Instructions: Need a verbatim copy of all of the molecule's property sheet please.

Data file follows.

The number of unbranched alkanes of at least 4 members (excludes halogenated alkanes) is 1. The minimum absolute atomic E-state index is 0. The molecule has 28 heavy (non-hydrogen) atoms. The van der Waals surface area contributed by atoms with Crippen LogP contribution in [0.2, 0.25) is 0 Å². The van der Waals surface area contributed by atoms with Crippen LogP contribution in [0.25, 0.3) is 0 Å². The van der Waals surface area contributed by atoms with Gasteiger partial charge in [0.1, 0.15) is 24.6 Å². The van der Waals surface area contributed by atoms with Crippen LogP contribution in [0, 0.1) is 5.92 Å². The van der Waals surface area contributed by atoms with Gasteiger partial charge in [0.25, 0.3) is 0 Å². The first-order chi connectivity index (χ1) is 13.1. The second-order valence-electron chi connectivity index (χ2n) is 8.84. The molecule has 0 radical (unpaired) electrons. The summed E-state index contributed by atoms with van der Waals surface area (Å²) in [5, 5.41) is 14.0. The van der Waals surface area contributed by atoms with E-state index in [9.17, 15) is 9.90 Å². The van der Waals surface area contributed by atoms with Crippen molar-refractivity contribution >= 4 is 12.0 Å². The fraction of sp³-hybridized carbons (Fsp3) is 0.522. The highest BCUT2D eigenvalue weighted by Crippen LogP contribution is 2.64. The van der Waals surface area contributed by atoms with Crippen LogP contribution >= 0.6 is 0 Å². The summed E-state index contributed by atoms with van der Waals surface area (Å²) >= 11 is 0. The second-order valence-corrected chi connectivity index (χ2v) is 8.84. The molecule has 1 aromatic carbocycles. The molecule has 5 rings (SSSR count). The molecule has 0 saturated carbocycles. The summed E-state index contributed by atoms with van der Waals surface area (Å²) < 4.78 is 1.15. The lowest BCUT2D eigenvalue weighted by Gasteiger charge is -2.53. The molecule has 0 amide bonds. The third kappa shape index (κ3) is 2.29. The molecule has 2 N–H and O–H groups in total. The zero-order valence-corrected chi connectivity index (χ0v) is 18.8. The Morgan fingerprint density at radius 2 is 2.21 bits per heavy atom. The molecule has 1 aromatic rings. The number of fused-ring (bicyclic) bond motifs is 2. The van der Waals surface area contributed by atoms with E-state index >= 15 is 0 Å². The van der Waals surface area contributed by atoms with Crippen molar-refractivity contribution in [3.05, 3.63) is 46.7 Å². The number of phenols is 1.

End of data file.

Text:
The number of unbranched alkanes of at least 4 members (excludes halogenated alkanes) is 1. The minimum absolute atomic E-state index is 0. The molecule has 28 heavy (non-hydrogen) atoms. The van der Waals surface area contributed by atoms with Crippen LogP contribution in [0.2, 0.25) is 0 Å². The van der Waals surface area contributed by atoms with Crippen LogP contribution in [0.25, 0.3) is 0 Å². The van der Waals surface area contributed by atoms with Gasteiger partial charge in [0.1, 0.15) is 24.6 Å². The van der Waals surface area contributed by atoms with Crippen LogP contribution in [0, 0.1) is 5.92 Å². The van der Waals surface area contributed by atoms with Gasteiger partial charge in [0.25, 0.3) is 0 Å². The first-order chi connectivity index (χ1) is 13.1. The second-order valence-electron chi connectivity index (χ2n) is 8.84. The molecule has 0 radical (unpaired) electrons. The summed E-state index contributed by atoms with van der Waals surface area (Å²) in [5, 5.41) is 14.0. The van der Waals surface area contributed by atoms with E-state index in [9.17, 15) is 9.90 Å². The van der Waals surface area contributed by atoms with Crippen molar-refractivity contribution >= 4 is 12.0 Å². The fraction of sp³-hybridized carbons (Fsp3) is 0.522. The highest BCUT2D eigenvalue weighted by Crippen LogP contribution is 2.64. The van der Waals surface area contributed by atoms with Crippen LogP contribution >= 0.6 is 0 Å². The summed E-state index contributed by atoms with van der Waals surface area (Å²) >= 11 is 0. The second-order valence-corrected chi connectivity index (χ2v) is 8.84. The molecule has 1 aromatic carbocycles. The molecule has 5 rings (SSSR count). The molecule has 0 saturated carbocycles. The summed E-state index contributed by atoms with van der Waals surface area (Å²) < 4.78 is 1.15. The lowest BCUT2D eigenvalue weighted by Gasteiger charge is -2.53. The molecule has 0 amide bonds. The third kappa shape index (κ3) is 2.29. The molecule has 2 N–H and O–H groups in total. The zero-order valence-corrected chi connectivity index (χ0v) is 18.8. The Morgan fingerprint density at radius 2 is 2.21 bits per heavy atom. The molecule has 1 aromatic rings. The number of fused-ring (bicyclic) bond motifs is 2. The van der Waals surface area contributed by atoms with E-state index >= 15 is 0 Å². The van der Waals surface area contributed by atoms with Crippen molar-refractivity contribution in [3.05, 3.63) is 46.7 Å². The number of phenols is 1.